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As Russia-Ukraine conflict weighs on markets, remember 'down days are like buying on sale': CNBC senior correspondent

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Traders work on the floor of the New York Stock Exchange (NYSE) in New York City, U.S., February 18, 2022.
Brendan McDermid | Reuters
Key Points
  • Stocks rose Thursday, reversing course from steep losses early in the day after Russian forces launched an attack on Ukraine.
  • "In general, geopolitical events tend to be passing pressure points on markets," says Michael Santoli, CNBC's senior markets commentator.
  • "Big down days are like buying on sale," says Dominic Chu, senior markets correspondent for CNBC.

Stocks had a rocky ride Thursday after Russian forces launched an attack on Ukraine in the early morning local time.

At their low points, the Dow had shed 859 points, while the Nasdaq was down nearly 3.5% and the S&P 500 was down more than 2.6%. But the market changed course in the afternoon, erasing those declines. The Nasdaq ended the day up 3.34%, the S&P gained 1.5%, and the Dow, 0.28%.

Despite the end-of-day gains, the S&P and Nasdaq both closed in correction territory — generally defined as a 10% decline from recent highs.

While these dips can be scary, it's important to keep things in perspective. "In general, geopolitical events tend to be passing pressure points on markets," says Michael Santoli, CNBC's senior markets commentator. "S&P 500 corrections of 10-20% lasting several months are somewhat normal historically, if painful."

Adds Dominic Chu, senior markets correspondent for CNBC: "Over the long term, geopolitical risks tend to resolve themselves and markets recover. It's been true of every shock investors have seen since modern capital markets have been in place."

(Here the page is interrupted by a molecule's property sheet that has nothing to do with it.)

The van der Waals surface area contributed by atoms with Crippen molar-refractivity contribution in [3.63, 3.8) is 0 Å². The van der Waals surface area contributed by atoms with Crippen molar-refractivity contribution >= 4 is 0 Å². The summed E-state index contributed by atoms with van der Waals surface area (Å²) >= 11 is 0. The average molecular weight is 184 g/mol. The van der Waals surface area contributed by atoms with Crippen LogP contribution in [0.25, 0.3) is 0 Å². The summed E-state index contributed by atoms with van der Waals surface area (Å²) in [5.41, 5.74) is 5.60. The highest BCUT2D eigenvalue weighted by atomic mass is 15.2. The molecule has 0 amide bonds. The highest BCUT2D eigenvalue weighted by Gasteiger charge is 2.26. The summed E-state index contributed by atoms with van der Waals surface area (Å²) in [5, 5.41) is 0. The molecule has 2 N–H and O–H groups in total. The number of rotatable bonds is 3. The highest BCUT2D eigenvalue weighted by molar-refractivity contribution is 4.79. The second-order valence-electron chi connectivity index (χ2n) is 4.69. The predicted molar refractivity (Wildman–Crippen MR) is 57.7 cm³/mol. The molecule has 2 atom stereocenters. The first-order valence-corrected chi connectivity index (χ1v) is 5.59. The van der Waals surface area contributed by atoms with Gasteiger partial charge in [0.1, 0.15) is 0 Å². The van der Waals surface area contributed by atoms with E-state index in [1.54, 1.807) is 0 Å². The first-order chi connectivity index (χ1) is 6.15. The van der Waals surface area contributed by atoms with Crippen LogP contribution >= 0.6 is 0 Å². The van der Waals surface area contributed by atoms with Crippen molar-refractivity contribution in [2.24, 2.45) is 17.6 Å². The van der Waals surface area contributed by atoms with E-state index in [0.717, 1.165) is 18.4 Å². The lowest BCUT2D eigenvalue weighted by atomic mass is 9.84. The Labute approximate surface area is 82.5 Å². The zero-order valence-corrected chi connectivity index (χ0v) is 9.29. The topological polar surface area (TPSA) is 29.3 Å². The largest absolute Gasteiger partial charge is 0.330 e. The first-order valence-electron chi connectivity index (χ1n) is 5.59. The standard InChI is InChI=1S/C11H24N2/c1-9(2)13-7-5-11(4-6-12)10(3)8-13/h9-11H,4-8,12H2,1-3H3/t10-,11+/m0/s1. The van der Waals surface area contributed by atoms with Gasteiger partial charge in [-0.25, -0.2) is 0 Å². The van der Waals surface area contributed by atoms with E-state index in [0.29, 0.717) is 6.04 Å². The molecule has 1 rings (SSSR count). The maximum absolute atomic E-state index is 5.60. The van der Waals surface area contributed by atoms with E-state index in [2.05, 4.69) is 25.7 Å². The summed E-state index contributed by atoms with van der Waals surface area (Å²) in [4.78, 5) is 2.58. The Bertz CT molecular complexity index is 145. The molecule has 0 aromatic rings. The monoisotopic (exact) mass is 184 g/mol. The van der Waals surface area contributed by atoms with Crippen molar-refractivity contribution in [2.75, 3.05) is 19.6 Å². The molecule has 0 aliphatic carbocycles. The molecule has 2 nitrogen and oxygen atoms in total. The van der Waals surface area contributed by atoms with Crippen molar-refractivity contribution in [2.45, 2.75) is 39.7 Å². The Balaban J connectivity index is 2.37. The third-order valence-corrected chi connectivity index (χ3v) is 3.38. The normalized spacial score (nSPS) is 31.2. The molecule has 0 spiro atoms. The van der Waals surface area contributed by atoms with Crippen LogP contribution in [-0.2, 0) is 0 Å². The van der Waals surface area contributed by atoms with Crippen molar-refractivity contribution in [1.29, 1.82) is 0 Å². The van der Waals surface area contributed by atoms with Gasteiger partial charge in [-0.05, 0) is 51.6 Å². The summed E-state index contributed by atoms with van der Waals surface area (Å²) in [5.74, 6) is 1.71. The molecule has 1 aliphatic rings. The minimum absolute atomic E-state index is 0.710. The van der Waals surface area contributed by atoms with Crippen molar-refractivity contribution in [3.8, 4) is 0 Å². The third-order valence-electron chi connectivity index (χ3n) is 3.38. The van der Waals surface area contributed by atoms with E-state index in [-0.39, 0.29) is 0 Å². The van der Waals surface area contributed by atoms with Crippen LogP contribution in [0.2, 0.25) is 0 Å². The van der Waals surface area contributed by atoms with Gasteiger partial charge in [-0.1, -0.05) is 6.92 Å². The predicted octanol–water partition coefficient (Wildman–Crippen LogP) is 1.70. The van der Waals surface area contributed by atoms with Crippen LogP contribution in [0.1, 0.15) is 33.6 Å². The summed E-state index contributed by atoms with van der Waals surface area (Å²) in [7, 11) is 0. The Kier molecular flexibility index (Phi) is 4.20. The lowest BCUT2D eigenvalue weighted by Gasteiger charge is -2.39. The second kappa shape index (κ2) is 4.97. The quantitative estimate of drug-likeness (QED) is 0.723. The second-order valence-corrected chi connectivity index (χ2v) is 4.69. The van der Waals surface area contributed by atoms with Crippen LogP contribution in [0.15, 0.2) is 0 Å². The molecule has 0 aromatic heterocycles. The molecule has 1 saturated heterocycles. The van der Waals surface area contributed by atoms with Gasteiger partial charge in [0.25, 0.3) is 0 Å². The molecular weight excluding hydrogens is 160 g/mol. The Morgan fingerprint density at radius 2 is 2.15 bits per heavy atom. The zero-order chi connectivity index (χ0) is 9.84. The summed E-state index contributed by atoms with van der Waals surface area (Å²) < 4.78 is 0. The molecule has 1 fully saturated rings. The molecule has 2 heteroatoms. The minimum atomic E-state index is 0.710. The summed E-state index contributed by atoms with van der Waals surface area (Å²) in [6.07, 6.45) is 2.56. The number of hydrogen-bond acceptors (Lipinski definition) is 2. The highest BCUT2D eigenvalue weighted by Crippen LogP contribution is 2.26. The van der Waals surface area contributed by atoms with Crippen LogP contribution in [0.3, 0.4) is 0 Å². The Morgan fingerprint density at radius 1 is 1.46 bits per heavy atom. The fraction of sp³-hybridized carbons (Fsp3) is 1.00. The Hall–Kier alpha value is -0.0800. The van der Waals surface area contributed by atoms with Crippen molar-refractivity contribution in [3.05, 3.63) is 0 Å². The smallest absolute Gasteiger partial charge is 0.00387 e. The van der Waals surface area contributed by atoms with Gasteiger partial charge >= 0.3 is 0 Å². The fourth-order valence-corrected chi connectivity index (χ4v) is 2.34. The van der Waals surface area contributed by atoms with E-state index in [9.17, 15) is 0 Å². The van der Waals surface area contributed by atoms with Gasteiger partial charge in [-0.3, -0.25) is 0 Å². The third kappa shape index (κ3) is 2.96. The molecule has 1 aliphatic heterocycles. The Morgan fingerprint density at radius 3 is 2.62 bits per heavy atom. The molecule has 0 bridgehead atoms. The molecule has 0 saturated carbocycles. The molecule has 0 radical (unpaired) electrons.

For long-term investors "who have the ability and means to invest because they won't need the money for months, years, or even decades, big down days are like buying [stocks] on sale," Chu says.

Experts generally recommend against making any wholesale changes to your portfolio based on short-term moves in the stock market. And if you're watching your investments' value shift with the news, it may help to understand why the market is reacting the way that it is.

Here's what's behind the market reaction, according to two senior CNBC market experts.

Geopolitical events 'exacerbate existing market trends'

When conflict breaks out, investors tend to push markets back up soon after. The S&P 500 posted positive returns during World War II, the Korean War, the Vietnam War, and the Gulf War, for instance, according to the CFA Institute. In fact, the 11.4% average annual return during those periods outruns the index's long-term average return.

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However, in the short-term, geopolitical events "often exacerbate existing market trends," Santoli says. In the case of the Russia-Ukraine conflict, riskier tech stocks were already falling this year in part because of market-watchers' "rising expectations of how high the Fed might have to lift interest rates this year," he says. The news out of Russia and Ukraine is just adding pressure to tech stocks.

Sanctions, or commercial and financial penalties that the U.S. and other countries are imposing on Russia, can also affect the economy and the stock market. "The main intersection of a conflict like this and investments is through oil and other commodity prices," Santoli says. "They are up and at levels that will continue to support higher inflation, which is already pressuring U.S. consumers and leading the Federal Reserve to raise interest rates soon."